We left the festival and headed for the Skazka canyon, or Fairy Tale Canyon for foreign travelers (these English-language leaps on the Issyk Kul lake
demonstrate the serious intentions of opening up to tourism). The canyon is really beautiful, with an unexpected landscape of yellow and red rocks
and strange pinnacles among which you can walk in search of even more beautiful landscapes.
We left the Skazka canyon in the late afternoon and we were driving towards Karakol when a suspension of the 4x4 exploded. We had to
stop in front of a house with a chicken coop. We saw a grandmother with her granddaughter and we waved for help: our Kyrgyz SIM
did not work and if we called the rescue with our Italian phone we would spend like 2 billions euros.
The young Sezim and her sweet grandmother immediately gave us tea, milk, biscuits, ice cream and cucumbers (inevitable). Explaining ourselves by gestures and
drawings, we managed to borrow a cell phone with which to call our rental company. Sezim was kind enough to activate the internet and then she
donated us the card.
After hours of discussions on the phone, we went to sleep in a jeep. At midnight the tow truck called by the car rental agency arrived.
They dropped us into a nice hotel in Karakol and took the car for repair.
The next morning we woke up at dawn to admire the Karakol animal market, which takes place every Sunday. Thousands of shepherds find each other
here to sell, buy or exchange animals. Wrecked vans and old Lada accompany cows, sheep, bulls, goats, and horses.
You walk among thousands of beasts and people who are dealing, you notice fleeting exchanges of banknotes and you jump fresh shit. An experience
absolutely to be lived, even if that was a rare rainy day that spoiled the liveliness of the place (and the photos).
We went back to the hotel, we slept a bit, we had breakfast and considered what to do. We did not have the 4x4 and it was raining, so we decided
to walk to Altyn Arashan, a tiny village of shepherds with some tourist accommodation located in a valley above Karakol,
between wonderful mountains.
We were walking towards the bus station when a jeep honked. It was ours, already repaired despite it was
just Sunday morning. We thanked the mechanic, we regained our 4x4 but we kept the program. By bus, or better, in marshrutka,
we went to Ak-Suu and from there we walked in the rain to Altyn Arashan along a dirt road impassable with our jeep.
The walk takes about five hours, but in the last stretch we were accompanied by a Soviet 4x4 pickup truck, among the few vehicles able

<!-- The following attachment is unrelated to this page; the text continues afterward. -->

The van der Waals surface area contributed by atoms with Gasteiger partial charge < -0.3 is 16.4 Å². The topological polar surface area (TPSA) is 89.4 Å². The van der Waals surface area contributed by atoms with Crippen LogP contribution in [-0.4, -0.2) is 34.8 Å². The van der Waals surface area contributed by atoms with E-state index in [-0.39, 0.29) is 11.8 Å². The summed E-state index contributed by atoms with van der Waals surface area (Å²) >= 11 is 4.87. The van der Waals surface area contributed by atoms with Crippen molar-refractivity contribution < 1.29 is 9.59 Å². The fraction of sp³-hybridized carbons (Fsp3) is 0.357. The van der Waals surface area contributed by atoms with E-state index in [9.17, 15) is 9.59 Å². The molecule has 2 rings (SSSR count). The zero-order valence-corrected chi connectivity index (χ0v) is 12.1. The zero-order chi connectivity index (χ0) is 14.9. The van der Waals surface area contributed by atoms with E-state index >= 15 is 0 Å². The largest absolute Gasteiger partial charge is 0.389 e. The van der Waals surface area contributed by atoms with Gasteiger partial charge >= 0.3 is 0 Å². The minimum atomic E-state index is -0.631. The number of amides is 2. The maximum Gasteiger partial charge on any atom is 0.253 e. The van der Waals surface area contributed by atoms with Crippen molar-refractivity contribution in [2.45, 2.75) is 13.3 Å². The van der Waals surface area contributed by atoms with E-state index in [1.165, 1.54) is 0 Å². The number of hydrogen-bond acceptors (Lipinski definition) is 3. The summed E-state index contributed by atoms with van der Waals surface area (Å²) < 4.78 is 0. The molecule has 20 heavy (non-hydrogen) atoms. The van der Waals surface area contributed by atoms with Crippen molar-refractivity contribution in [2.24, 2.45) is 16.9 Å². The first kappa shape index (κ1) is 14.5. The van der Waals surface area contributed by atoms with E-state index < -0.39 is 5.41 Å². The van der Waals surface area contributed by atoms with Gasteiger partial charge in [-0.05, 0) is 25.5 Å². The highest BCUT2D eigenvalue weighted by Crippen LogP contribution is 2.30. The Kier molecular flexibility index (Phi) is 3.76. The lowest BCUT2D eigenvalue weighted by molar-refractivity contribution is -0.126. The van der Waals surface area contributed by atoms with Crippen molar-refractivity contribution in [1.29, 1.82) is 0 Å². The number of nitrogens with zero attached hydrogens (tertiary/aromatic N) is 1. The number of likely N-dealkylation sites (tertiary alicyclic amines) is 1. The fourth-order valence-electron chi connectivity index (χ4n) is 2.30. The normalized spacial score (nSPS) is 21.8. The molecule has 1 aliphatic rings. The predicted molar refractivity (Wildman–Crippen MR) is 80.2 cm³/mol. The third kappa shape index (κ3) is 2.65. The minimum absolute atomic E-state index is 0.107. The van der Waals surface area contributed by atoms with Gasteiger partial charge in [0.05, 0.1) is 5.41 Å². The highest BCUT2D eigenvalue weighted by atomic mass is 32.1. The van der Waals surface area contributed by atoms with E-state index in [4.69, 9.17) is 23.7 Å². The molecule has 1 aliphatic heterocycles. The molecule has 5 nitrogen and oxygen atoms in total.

to get away with it in those conditions. The landscapes were beautiful, despite the rain.
Altyn Arashan is located about 2500 meters above sea level and is known for its thermal pools, which we immediately took advantage of to warm up. The fun game
was to get cooked in a hot tub and then plunge into the icy glacial river, only to return to the warm water immediately after that: a very invigorating activity.
A few hikers stop in the thermal baths and the few guesthouses: we met several French people, in particular.
The day after the sun returned to shine, as expected from a trip to Kyrgyzstan in the summer. Among the various trekking itineraries of several days,
we obviously had to opt for something shorter, because in the evening we wanted to return to Karakol. We set off along the splendid valley
of Altyn Arashan, among green mountains, rivers, fords, waterfalls, pastures, horses running free and glaciers in the background. It was
a beautiful and scenic walk.
Returning to Altyn Arashan for a late lunch, we opted to go down to Ak Suu on horseback. An unhealthy idea, with uncomfortable
and disobedient horses. It was the most painful moment of our travel itinerary, especially for our lower parts, but it was also fun.
At Ak Suu we immediately found the marshrutka 350 with which we returned to Karakol and to our 4x4. After a night in the hotel and a breakfast
based on eggs, salami, fried dumplings and jam accompanied by the inevitable tea, we left early to Kazakhstan.
The road leading to the border crossing of the Karkara valley (open only in summer) between Kyrgyzstan and Kazakhstan is
a holiday in itself. The landscapes are green, bucolic, fantastic. The road, unpaved, is in poor condition and not at all busy:
more than a border crossing, it seemed to go to a shepherd's house.
In a few hours we arrived at the customs, a checkpoint in the middle
of nothing. There was no one except a Kyrgyz boy on foot, whom then we gave a ride. The custom officers of Kyrgyzstan were
very kind and funny (of course they joked about Italy and mafia), those of Kazakhstan were harshest, but we passed the border without problems or requests
for money, which is a good thing!
The report of this travel itinerary continues in the page dedicated to Kazakhstan!
For many more photos of Kyrgyzstan, click on the images of the photogallery: